Heady times as gin revolution sweeps Kenya

Analysts attribute the prodigious consumption of spirits to a growing middle class with a taste for finer things, including whiskey and rum, improved earnings, as well as a lifestyle change. [Courtesy]

In October last year, the Kenya Revenue Authority (KRA) sent out a terse notice that it was going to auction 10 containers of Tuborg beer that had been dumped in its warehouse in 30 days.

The owners of the cargo were King Beverage Ltd, the franchise that also distributes Carlsberg beer throughout the East African region.

King Beverage was wholly owned by the late tycoon Chris Kirubi’s Centum Investments before selling it at a loss to Danish Brewing Company East Africa towards the end of 2019.

“Pursuant to the provisions of section 42 of the East African Community Customs Management Act, 2004, notice is given that unless the under-mentioned goods are entered and removed from the customs warehouse within 30 days from the date of this notice, they will be sold by public auction on November 18, 2020,” said Rosemary Mureithi, the chief manager in charge of Inland Container Depots (ICD) in a gazette notice.

Most of the uncollected goods at the facility, an official at KRA told Financial Standard, belong to traders who are unable to find a market.

Graphics: The Standard

There was a small chance that the delay in the collection of the containers that arrived at KRA’s bonded warehouse on February 2, had been occasioned by the effects of the Covid-19 pandemic.  

Yet, even before the pandemic struck, the flow of premium beer - normally packaged in slim green bottles - from countries such as the Netherlands (famous for Heineken) and Denmark (the home of Carlsberg) had alarmingly been reducing to a trickle.

Not that Kenyans had suddenly become teetotalers. If anything, they were drinking even more “hard stuff.”

Even as the shipment of beer into the country declined, there was a substantial increase in imports of hard liquor, pointing to a change in taste and preferences among Kenyan imbibers as the green revolution gives way to the gin revolution. Unlike beer, which is mostly made in Kenya, a good chunk of the spirits are imported.

The leading source of hard liquor is the United Kingdom, the home of Scotch whiskey, where Kenya got more than a third of its spirits in 2019.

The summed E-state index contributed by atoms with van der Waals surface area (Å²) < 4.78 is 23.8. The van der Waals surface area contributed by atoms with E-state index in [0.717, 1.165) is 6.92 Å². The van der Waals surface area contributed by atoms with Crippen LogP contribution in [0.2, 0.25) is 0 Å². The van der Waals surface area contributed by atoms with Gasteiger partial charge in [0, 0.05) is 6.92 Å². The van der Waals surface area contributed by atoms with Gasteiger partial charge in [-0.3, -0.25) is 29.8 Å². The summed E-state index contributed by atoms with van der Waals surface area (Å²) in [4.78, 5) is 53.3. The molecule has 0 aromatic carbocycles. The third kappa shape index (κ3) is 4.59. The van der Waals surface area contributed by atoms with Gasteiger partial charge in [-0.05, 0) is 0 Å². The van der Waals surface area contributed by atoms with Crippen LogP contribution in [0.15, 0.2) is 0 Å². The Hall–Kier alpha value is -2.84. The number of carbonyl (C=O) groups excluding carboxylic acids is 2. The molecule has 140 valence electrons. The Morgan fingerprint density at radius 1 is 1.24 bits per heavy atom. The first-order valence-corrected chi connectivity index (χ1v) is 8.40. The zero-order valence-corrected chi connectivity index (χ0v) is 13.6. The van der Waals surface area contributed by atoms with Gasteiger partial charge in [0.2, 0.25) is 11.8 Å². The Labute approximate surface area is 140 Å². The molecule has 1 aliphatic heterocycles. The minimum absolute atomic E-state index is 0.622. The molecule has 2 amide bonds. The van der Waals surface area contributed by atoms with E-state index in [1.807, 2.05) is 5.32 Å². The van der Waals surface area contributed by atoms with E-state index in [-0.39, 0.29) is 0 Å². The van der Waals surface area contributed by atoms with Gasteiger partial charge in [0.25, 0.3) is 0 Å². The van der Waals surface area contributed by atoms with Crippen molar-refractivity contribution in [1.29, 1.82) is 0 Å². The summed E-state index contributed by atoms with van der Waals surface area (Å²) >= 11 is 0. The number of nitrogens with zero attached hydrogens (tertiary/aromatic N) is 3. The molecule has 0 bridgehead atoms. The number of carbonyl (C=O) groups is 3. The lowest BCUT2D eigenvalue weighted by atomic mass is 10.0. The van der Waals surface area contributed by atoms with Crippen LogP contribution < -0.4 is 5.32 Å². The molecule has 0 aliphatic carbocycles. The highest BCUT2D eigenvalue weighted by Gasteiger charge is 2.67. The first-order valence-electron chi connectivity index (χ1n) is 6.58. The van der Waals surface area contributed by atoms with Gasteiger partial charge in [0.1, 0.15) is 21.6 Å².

It is followed by the United Arab Emirates (UAE) at 12.9 per cent and Tanzania (12.2 per cent). Tanzania is the source of a Konyagi, a popular low-end rum whose consumption in Kenya has grown in leaps and bounds since 2011.

The litres of spirits imported into the country since 2010 have increased more than ten-fold from 1.93 million litres to 11.2 million litres in 2019, data from the Kenya National Bureau of Statistics (KNBS) shows.

Official data also shows that the value of imported hard liquor - whiskey, gin, vodka, brandy, tequila and rum - increased more than four-fold in the last decade to hit Sh5.3 billion in 2019. However, the value of imported beer seems to have peaked at $12.4 million (Sh1.09 billion) in 2014 before it nose-dived to a decade-low of $7.92 million (Sh818.9 million).

It then staggered up to stand at $8.9 million (Sh907.8 million) two years ago. The increase in sales of spirits has also been a boon to the taxman. The State’s revenues from excise duty levied on wines and spirits drinks increased by a blistering 529 per cent in the period under review, according to official data. In 2011, the taxman only collected Sh2.16 billion from wines and spirits, but this shot up to Sh13.6 billion by the end of 2019.

On the other end, excise duty on beer has increased by only 89 per cent during the period under the review, with the tax authority collecting Sh27.8 billion from the alcoholic drink by the end of 2019.

Consumption of spirits also seems to have benefited from the downturn in beer sales due to the closure of bars and significant increases in prices per unit of beer last year, according to a report by Euromonitor International.

With pubs either closed or operating fewer hours, there has been an uptick in wines and spirits shops selling spirits drinking alcohol more at home as a result of Covid-19.

Products such as Gilbey’s Gin sold by the East African Breweries Ltd (EABL) has been a major beneficiary of these restrictions, translating to the emergence of what some have described as the Gin Revolution.

Interestingly, in the first nine months of the 2020-21 financial year, KRA collected Sh162 billion from the industry, surpassing its target of Sh153 billion.

Analysts attribute the prodigious consumption of spirits to a growing middle class with a taste for finer things, including whiskey and rum, improved earnings, as well as a lifestyle change.

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